Time Is Enemy in Mideast Peace Push, Kerry Says


Thursday, June 27, 2013
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KUWAIT — Secretary of State John Kerry said Wednesday that progress toward a Middle East peace agreement needed to be made before September, as he headed for a fifth trip to the region amid increasing talk of a possible breakthrough that could return Israeli and Palestinian leaders to the negotiating table after years of stalemate.

Mr. Kerry stressed that he was not setting a firm deadline for resuming peace talks, but repeated his argument that time was an enemy of his push for a comprehensive agreement and stressed the importance of making headway before the United Nations General Assembly resumes its debate over the Middle East in September.

“Long before September we need to be showing some kind of progress in some way because I don’t think we have the luxury of that kind of time,” he said in a joint news conference with his Kuwaiti counterpart.

“Time is the enemy of a peace process,” Mr. Kerry said. “The passage of time allows a vacuum to be filled by people who don’t want things to happen.”

After three months of intensive effort by Mr. Kerry, anticipation has been building in Jerusalem and the West Bank that this time, he would bring with him a concrete proposal that might move the ball. Israeli news reports over the last two days have suggested new flexibility by President Mahmoud Abbas of the Palestinian Authority and Prime Minister Benjamin Netanyahu, as both sides grow more worried about being blamed if Mr. Kerry’s push fails to show progress. But while experts on the peace process see growing momentum around Washington’s initiative, they cautioned that getting the parties back to the table was only a first step.

“Kerry is not giving up,” Gershon Baskin, co-chairman of the Israel-Palestine Center for Research and Information, said in an interview. “The question is where does it go after that, because each side is going to confront their own political public inside their own camps, and they’re going to face difficulties moving forward.”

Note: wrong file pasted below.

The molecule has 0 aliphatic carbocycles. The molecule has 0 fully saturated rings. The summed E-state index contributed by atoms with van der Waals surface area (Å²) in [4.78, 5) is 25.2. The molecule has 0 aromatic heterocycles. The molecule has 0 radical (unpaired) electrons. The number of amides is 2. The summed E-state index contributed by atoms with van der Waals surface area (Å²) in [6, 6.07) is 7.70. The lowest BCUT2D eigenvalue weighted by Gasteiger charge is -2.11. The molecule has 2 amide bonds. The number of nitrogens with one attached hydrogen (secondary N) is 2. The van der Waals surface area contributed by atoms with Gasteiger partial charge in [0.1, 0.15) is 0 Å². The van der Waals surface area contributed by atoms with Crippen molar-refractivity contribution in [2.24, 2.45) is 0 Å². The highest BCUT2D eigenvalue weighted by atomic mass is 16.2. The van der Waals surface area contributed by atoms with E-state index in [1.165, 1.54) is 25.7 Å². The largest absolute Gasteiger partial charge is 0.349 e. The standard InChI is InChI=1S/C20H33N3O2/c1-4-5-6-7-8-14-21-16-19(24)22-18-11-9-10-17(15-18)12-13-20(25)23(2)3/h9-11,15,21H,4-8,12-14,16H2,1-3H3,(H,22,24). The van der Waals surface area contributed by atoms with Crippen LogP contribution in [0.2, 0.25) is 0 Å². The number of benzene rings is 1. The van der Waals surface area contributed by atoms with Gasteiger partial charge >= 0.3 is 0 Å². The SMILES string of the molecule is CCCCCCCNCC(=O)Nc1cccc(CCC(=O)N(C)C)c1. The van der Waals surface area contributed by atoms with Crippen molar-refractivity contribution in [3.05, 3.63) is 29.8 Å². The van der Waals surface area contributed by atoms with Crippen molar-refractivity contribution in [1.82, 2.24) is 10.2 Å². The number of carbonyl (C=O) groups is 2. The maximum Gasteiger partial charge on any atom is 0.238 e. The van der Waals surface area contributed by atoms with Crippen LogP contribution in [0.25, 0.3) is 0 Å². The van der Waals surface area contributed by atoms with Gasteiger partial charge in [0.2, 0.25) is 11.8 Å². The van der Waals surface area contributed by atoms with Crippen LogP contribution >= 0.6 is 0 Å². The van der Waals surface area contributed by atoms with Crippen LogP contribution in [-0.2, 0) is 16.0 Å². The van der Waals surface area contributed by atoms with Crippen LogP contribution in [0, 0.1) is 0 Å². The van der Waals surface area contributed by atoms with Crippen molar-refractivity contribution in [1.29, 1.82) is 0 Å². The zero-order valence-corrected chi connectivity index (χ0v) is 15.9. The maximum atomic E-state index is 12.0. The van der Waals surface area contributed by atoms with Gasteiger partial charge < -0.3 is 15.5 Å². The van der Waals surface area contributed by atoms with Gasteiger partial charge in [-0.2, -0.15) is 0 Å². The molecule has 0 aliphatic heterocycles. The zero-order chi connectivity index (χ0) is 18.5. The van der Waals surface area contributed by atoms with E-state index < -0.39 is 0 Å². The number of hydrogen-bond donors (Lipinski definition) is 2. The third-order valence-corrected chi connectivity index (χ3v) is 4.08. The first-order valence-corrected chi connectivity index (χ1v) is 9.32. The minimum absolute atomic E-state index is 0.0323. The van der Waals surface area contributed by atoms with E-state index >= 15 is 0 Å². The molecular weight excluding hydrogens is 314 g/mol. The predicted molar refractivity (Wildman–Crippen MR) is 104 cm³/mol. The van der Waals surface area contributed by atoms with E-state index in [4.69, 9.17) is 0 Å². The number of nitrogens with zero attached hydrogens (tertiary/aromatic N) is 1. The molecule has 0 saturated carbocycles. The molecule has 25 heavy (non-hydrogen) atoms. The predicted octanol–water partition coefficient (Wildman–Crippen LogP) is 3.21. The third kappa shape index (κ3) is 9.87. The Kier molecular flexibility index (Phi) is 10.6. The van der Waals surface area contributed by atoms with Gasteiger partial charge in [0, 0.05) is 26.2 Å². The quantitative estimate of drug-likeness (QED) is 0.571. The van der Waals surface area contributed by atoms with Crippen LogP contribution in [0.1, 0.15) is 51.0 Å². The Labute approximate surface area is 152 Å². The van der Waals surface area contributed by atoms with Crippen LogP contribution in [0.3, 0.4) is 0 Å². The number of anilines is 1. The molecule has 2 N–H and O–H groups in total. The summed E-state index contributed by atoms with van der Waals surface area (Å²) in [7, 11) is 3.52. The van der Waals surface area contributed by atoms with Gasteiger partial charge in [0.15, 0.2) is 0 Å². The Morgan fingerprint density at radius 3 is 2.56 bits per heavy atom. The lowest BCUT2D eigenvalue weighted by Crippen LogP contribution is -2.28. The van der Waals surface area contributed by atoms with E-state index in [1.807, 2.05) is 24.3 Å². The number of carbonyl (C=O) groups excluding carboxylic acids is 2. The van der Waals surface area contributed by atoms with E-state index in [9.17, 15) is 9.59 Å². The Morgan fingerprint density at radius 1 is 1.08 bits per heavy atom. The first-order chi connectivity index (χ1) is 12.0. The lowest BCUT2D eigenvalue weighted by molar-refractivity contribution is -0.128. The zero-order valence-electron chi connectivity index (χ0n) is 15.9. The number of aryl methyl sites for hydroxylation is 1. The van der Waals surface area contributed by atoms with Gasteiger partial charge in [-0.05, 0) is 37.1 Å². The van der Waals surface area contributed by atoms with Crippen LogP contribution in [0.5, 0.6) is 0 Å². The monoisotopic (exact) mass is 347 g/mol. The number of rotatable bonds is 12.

Mr. Kerry acknowledged the uphill battle but described Mr. Netanyahu and Mr. Abbas as skilled politicians who understood that the stakes in resolving the conflict were "bigger than any one day or one moment," and "certainly more important to their countries than some of their current political challenges may make it seem.”

“I wouldn’t be here now if I didn’t have a belief that this is possible,” Mr. Kerry added. “But this is difficult.”

Kuwait was the fourth stop on Mr. Kerry’s eight-nation trip, which is mainly devoted to the Israeli-Palestinian conflict and the crisis in Syria.

As a senator, Mr. Kerry voted against the resolution in 1990 that authorized force to evict Iraqi forces from Kuwait. But that debate appeared to have been long forgotten as he had a lengthy meeting with the Kuwaiti emir, Sabah al-Ahmed al-Jaber al-Sabah, and other senior officials.

Kuwait’s foreign minister, Sheikh Sabah Khalid al-Hamad al-Sabah, reiterated his country’s interest in transferring two Kuwaiti prisoners in the American prison in Guantánamo Bay, Cuba, to Kuwaiti custody, adding that Kuwait was willing to provide guarantees that they would brought before a domestic court. Mr. Kerry said that President Obama wanted to close the Guantánamo facility and the White House would study the Kuwait request.